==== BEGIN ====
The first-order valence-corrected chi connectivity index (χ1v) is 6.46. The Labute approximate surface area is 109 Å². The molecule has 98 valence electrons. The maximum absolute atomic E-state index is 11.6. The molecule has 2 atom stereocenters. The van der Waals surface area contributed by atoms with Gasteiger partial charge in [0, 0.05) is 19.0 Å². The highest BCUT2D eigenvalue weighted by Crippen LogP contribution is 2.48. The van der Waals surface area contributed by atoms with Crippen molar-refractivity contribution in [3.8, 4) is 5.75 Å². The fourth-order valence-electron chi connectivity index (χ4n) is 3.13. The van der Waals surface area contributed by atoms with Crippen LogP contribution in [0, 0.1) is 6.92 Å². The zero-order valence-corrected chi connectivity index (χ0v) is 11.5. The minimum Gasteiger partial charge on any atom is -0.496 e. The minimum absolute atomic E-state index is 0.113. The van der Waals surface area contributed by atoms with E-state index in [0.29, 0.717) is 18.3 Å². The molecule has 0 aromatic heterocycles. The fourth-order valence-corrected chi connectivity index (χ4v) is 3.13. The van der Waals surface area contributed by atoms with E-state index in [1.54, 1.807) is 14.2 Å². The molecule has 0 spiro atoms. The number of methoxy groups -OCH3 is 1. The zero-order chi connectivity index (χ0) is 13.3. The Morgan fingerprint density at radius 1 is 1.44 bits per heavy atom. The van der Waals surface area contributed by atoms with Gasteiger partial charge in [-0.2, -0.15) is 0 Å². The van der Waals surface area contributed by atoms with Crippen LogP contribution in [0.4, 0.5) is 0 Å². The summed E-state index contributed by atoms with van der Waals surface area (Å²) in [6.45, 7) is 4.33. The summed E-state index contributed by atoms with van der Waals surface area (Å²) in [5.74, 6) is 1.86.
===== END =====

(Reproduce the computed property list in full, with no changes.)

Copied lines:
The first-order valence-corrected chi connectivity index (χ1v) is 6.46. The Labute approximate surface area is 109 Å². The molecule has 98 valence electrons. The maximum absolute atomic E-state index is 11.6. The molecule has 2 atom stereocenters. The van der Waals surface area contributed by atoms with Gasteiger partial charge in [0, 0.05) is 19.0 Å². The highest BCUT2D eigenvalue weighted by Crippen LogP contribution is 2.48. The van der Waals surface area contributed by atoms with Crippen molar-refractivity contribution in [3.8, 4) is 5.75 Å². The fourth-order valence-electron chi connectivity index (χ4n) is 3.13. The van der Waals surface area contributed by atoms with Crippen LogP contribution in [0, 0.1) is 6.92 Å². The zero-order valence-corrected chi connectivity index (χ0v) is 11.5. The minimum Gasteiger partial charge on any atom is -0.496 e. The minimum absolute atomic E-state index is 0.113. The van der Waals surface area contributed by atoms with E-state index in [0.29, 0.717) is 18.3 Å². The molecule has 0 aromatic heterocycles. The fourth-order valence-corrected chi connectivity index (χ4v) is 3.13. The van der Waals surface area contributed by atoms with E-state index in [1.54, 1.807) is 14.2 Å². The molecule has 0 spiro atoms. The number of methoxy groups -OCH3 is 1. The zero-order chi connectivity index (χ0) is 13.3. The Morgan fingerprint density at radius 1 is 1.44 bits per heavy atom. The van der Waals surface area contributed by atoms with Gasteiger partial charge in [-0.2, -0.15) is 0 Å². The van der Waals surface area contributed by atoms with Crippen LogP contribution in [0.4, 0.5) is 0 Å². The summed E-state index contributed by atoms with van der Waals surface area (Å²) in [6.45, 7) is 4.33. The summed E-state index contributed by atoms with van der Waals surface area (Å²) in [5.74, 6) is 1.86.